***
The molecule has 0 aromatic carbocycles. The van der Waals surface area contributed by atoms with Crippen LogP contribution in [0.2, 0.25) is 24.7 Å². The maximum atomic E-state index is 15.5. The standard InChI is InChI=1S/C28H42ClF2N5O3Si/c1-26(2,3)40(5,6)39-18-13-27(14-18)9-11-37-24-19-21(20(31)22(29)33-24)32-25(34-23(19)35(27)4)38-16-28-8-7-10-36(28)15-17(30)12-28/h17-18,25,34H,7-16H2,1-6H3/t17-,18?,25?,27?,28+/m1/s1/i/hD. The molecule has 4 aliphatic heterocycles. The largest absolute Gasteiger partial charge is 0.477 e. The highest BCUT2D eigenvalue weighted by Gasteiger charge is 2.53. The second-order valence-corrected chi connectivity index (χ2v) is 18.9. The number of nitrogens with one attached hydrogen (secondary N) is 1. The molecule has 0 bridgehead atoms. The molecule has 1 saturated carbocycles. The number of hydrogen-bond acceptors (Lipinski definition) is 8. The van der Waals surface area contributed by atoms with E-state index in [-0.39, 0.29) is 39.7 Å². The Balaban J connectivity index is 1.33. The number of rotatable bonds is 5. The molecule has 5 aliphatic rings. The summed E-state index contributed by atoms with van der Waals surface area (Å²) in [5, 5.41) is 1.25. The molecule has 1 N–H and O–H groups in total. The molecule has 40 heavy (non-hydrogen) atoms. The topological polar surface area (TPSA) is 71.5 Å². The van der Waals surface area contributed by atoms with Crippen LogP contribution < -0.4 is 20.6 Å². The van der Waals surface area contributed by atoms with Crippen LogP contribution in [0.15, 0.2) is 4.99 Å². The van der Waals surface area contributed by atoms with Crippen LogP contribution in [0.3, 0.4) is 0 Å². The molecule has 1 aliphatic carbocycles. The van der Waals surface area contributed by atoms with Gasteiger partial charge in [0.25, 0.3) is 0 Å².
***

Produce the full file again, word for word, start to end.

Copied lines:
The molecule has 0 aromatic carbocycles. The van der Waals surface area contributed by atoms with Crippen LogP contribution in [0.2, 0.25) is 24.7 Å². The maximum atomic E-state index is 15.5. The standard InChI is InChI=1S/C28H42ClF2N5O3Si/c1-26(2,3)40(5,6)39-18-13-27(14-18)9-11-37-24-19-21(20(31)22(29)33-24)32-25(34-23(19)35(27)4)38-16-28-8-7-10-36(28)15-17(30)12-28/h17-18,25,34H,7-16H2,1-6H3/t17-,18?,25?,27?,28+/m1/s1/i/hD. The molecule has 4 aliphatic heterocycles. The largest absolute Gasteiger partial charge is 0.477 e. The highest BCUT2D eigenvalue weighted by Gasteiger charge is 2.53. The second-order valence-corrected chi connectivity index (χ2v) is 18.9. The number of nitrogens with one attached hydrogen (secondary N) is 1. The molecule has 0 bridgehead atoms. The molecule has 1 saturated carbocycles. The number of hydrogen-bond acceptors (Lipinski definition) is 8. The van der Waals surface area contributed by atoms with E-state index in [-0.39, 0.29) is 39.7 Å². The Balaban J connectivity index is 1.33. The number of rotatable bonds is 5. The molecule has 5 aliphatic rings. The summed E-state index contributed by atoms with van der Waals surface area (Å²) in [5, 5.41) is 1.25. The molecule has 1 N–H and O–H groups in total. The molecule has 40 heavy (non-hydrogen) atoms. The topological polar surface area (TPSA) is 71.5 Å². The van der Waals surface area contributed by atoms with Crippen LogP contribution < -0.4 is 20.6 Å². The van der Waals surface area contributed by atoms with Crippen LogP contribution in [0.15, 0.2) is 4.99 Å². The van der Waals surface area contributed by atoms with Crippen LogP contribution in [0.3, 0.4) is 0 Å². The molecule has 1 aliphatic carbocycles. The van der Waals surface area contributed by atoms with Gasteiger partial charge in [0.25, 0.3) is 0 Å².